How do you teach a student from an oppressed class without the wider oppression of society being mirrored in the teacher/student relationship? This book describes how control and oppression work, and argues why it is important to take care that education helps people imagine and create a world with less oppression, rather than merely embodies and reinforces oppressive structures. To accomplish this, the author proposes a pedagogy built around the practice of education as dialogue and the practice of problem-posing.
This book is about the process by which conflict is mistaken for, and thus escalated into, abuse. The author also talks about how shunning shuts people off from crucial knowledge, and how a mentality of supremacy and/or trauma drives this escalation + shunning behavior. She analyzes how this process plays out for an eclectic set of social issues ranging from abusive relationships to large-scale political conflict. I discuss the shared themes of Conflict Is Not Abuse, Why Does He Do That?, and Nonviolent Communication in order to give some insights into abuse, rationalizations of violence, coercion/control, and deescalation.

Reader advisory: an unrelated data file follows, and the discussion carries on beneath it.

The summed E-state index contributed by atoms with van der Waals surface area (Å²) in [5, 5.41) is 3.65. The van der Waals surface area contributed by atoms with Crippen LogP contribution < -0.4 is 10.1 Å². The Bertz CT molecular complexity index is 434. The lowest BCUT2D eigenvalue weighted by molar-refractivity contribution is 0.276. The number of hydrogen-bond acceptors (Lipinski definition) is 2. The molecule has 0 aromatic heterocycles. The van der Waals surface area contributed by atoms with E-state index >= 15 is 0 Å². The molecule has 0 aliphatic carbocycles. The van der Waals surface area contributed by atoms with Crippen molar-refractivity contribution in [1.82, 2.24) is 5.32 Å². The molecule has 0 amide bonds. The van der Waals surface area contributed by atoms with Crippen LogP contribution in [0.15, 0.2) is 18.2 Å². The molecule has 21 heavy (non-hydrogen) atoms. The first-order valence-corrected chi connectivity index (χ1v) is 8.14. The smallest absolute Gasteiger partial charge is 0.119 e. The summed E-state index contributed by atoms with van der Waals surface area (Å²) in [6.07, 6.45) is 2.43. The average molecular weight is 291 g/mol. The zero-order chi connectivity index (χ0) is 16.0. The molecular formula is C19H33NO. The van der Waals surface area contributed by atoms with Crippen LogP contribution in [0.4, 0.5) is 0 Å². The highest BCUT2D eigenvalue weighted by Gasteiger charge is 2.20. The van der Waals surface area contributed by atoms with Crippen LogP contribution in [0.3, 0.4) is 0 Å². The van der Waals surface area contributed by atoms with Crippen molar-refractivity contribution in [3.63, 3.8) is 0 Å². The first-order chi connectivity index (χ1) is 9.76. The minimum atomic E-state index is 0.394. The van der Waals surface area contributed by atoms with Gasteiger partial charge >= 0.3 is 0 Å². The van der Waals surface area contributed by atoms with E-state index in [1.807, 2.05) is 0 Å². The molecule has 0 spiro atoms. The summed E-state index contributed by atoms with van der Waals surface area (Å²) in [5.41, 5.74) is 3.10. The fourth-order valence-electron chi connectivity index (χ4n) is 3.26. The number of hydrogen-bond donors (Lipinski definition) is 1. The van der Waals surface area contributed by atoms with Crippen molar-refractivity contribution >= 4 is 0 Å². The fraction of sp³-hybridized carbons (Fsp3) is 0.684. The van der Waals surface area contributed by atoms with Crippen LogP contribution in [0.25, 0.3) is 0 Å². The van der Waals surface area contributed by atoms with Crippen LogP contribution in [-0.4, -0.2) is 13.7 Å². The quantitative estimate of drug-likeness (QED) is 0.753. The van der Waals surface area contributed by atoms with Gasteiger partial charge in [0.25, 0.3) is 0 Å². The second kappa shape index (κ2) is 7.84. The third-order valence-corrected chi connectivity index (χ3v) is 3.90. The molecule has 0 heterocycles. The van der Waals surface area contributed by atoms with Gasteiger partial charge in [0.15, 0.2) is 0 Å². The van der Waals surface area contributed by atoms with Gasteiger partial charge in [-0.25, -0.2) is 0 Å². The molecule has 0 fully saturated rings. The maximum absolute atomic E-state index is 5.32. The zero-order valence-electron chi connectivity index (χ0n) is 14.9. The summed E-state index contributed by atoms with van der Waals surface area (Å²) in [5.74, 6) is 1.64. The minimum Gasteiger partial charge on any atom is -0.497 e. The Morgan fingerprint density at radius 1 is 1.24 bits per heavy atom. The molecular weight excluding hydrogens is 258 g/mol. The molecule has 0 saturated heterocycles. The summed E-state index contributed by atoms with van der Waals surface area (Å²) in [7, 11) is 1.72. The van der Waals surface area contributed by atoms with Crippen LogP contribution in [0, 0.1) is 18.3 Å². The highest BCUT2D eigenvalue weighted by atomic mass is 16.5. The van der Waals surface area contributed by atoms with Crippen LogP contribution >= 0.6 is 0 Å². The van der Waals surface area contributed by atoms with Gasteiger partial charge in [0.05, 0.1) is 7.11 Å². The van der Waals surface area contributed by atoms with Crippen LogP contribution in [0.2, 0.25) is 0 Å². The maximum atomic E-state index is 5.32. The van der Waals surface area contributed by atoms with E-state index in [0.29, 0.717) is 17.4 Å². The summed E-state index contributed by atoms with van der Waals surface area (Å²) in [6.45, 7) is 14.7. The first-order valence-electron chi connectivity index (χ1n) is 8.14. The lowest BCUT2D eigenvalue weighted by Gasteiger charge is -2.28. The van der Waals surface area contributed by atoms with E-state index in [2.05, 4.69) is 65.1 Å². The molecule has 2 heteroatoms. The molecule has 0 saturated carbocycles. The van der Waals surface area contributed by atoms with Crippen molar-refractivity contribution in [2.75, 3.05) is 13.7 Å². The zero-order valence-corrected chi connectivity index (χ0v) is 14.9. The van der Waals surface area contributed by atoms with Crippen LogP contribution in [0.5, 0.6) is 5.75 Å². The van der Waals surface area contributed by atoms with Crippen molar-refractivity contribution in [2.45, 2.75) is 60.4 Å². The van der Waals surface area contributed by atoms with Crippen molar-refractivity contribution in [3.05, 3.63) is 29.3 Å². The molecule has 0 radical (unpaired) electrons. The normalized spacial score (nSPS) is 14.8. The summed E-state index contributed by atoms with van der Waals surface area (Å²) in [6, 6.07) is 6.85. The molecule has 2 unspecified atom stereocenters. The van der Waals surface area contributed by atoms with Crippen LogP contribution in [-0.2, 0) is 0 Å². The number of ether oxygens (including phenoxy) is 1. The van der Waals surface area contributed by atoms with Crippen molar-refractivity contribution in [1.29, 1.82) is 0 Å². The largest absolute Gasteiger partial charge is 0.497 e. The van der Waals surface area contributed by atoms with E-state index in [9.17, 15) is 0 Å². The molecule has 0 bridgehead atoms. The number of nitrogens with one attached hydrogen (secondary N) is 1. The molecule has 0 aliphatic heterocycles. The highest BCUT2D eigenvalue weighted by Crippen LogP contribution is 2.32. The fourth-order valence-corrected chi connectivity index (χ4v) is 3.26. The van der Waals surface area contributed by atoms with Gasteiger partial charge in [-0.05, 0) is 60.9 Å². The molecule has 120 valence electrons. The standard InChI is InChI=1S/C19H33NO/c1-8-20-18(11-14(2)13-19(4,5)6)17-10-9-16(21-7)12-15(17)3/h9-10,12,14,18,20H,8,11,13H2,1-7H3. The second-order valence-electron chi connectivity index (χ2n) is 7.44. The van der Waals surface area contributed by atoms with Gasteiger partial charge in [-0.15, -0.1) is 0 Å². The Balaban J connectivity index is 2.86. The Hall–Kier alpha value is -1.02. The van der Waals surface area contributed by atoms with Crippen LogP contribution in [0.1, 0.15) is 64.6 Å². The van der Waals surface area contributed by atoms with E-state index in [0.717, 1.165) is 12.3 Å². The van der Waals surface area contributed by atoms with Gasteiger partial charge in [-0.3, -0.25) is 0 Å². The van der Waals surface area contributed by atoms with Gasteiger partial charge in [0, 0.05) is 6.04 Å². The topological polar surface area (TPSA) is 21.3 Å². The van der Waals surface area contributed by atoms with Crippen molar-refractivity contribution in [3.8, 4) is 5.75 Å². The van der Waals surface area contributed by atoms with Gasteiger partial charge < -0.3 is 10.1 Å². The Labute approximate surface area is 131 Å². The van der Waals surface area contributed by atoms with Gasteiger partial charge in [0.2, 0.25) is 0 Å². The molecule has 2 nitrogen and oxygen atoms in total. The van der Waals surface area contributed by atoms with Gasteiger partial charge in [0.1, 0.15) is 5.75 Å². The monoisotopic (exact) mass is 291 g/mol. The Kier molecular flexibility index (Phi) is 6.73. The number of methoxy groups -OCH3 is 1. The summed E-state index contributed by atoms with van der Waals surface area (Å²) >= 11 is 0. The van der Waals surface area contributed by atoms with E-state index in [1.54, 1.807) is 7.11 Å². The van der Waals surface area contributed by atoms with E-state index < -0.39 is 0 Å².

This book is a look at the traits and mindset of abusive men. Some of its insights are surprising and shed light on why domestic abuse is so hard to detect and treat.